I read as much of Harris’ work as I could get my hands on. His books South of Haunted Dreams: A Ride Through Slavery’s Old Back Yard and Still Life in Harlem, speak to me as Native Stranger and Mississippi Solo do. Here is man afraid but courageous, who knows that salvation comes only to those who seek it. They only discover they been saved by hindsight: They were delivered in the moment they stopped seeking and started living.
I’ve been lucky to meet Eddy, and I now associate the writer and his written messages with his personality. He is a good man, a kind soul, and gentle person who knows how to stand up for himself, be assertive, and command attention. He breaks through stereotypes, confounds his critics, and works all the time to remain true to himself. If he is scared, he is also courageous. He’s no one’s patsy. These things, all of them, that attract me to him. I have faith in Eddy Harris and know that his quest is a good one; not just for him, but for me and the rest of us, as well. I can call him a friend.
I am just as guilty as any white person about asking the only black guy in the room about his experience being black. To my knowledge, few Black Americans have asked white people for an all-encompassing assessment of their racial experience. In our first long conversation, I apologized to Eddy about asking the him black-guy questions. I wanted to know about him and how people treated him as a black man. Through the trials and errors of being a well-meaning and basically decent-hearted soul, I learned long ago, back in my drinking days, that a person—white, Black, Indian, Hispanic, Asian—can only tell me their experience and not that of the race. Eddy’s very conscious of being Black. He also doesn’t pretend to speak for Black people. He understands that he shares common racial experience with other Blacks, but he knows and is confident of himself as an individual struggling, working, and trying to make it on his own.
He was very understanding of me when we spoke about his Blackness. He knew that I could never know what it meant to be an outsider, the invisible man. But he entertained my questions and treated me like an equal, another writer seeking experience that would one day affect his writing. He taught me that messages of redemption, fear, sadness, melancholy, and joy, while coded differently along American racial fault lines, are universal. Being Black plays an important role in his writing. His books entail a Black man’s experience. But Eddy’s mastered the storyteller’s art. He relates tales of human emotion. His tales are American stories. That’s why his books say so much to me.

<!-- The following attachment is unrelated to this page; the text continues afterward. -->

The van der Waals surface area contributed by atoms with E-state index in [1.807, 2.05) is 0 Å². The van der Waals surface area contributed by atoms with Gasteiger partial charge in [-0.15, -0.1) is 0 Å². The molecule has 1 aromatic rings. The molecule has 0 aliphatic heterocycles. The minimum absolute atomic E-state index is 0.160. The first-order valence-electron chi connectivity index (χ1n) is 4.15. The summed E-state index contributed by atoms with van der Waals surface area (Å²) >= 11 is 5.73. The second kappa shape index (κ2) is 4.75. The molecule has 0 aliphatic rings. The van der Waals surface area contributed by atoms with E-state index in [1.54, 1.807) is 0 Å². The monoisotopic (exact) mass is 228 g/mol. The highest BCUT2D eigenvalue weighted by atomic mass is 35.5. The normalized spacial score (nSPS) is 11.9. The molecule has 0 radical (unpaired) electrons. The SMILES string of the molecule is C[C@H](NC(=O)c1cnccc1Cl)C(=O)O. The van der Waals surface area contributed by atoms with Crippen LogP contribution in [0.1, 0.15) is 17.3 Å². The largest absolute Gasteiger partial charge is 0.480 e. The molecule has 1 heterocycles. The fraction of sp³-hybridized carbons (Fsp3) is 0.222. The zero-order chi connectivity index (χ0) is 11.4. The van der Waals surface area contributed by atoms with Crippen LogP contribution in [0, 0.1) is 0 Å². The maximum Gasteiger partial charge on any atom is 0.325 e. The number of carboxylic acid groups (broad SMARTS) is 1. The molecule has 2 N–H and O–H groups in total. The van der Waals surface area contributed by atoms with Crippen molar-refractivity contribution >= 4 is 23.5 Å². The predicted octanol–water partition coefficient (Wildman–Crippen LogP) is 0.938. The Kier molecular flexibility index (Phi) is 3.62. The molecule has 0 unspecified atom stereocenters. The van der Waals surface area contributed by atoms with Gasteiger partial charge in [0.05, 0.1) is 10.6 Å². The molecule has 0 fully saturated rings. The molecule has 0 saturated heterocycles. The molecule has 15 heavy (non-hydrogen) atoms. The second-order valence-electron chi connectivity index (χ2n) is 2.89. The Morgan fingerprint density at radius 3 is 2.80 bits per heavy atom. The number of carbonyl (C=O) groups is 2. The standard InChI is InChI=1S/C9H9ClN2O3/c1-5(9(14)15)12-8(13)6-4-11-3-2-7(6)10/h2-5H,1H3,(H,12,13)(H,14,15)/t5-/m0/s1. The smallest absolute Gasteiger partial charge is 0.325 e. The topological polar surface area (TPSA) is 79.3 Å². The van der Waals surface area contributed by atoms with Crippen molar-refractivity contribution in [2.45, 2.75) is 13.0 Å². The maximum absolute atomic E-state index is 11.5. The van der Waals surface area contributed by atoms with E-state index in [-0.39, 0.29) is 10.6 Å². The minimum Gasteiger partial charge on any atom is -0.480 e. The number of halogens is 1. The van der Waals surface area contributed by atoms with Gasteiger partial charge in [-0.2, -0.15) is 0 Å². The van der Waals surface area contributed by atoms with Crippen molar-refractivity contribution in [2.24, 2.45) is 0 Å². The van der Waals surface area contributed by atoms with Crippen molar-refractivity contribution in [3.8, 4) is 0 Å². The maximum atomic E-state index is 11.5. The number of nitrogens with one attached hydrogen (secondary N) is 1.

Long before I met Eddy, his writing played an important role in my life. It’s in part due to Eddy that I took off twenty years ago to walk to Helena, Montana, and canoe the Missouri River back to Kansas City. I’ve traveled extensively with my kids with the knowledge that whatever happened to us would bring us a little closer to our own redemptions. Due to his example, I wrote and published two books about my long trip and many shorter pieces about the journeys my kids and I have made. Due to his writing, too, I had the pluck to enter Ph.D. studies when I was 41, and due to his encouragement and goading, I earned that Ph.D. after long years working in other fields and doing dissertation at night when I was 52. I teach now, and often think of Eddy when standing in front of a classroom. Eddy’ example of not letting things bother him before their time has motivated me when I have had the duty and opportunity to speak in front of large crowds. Eddy doesn’t worry. He just gets up and does it. I can’t tell you how often I’ve “Eddy Harrissed” a presentation, interview, talk, or workshop I’ve led. When nervous or upset, I remember Eddy, his steady demeanor, his confidence. I take that on for myself and don’t worry about what the crowds think. I give it my best. That’s all I can do.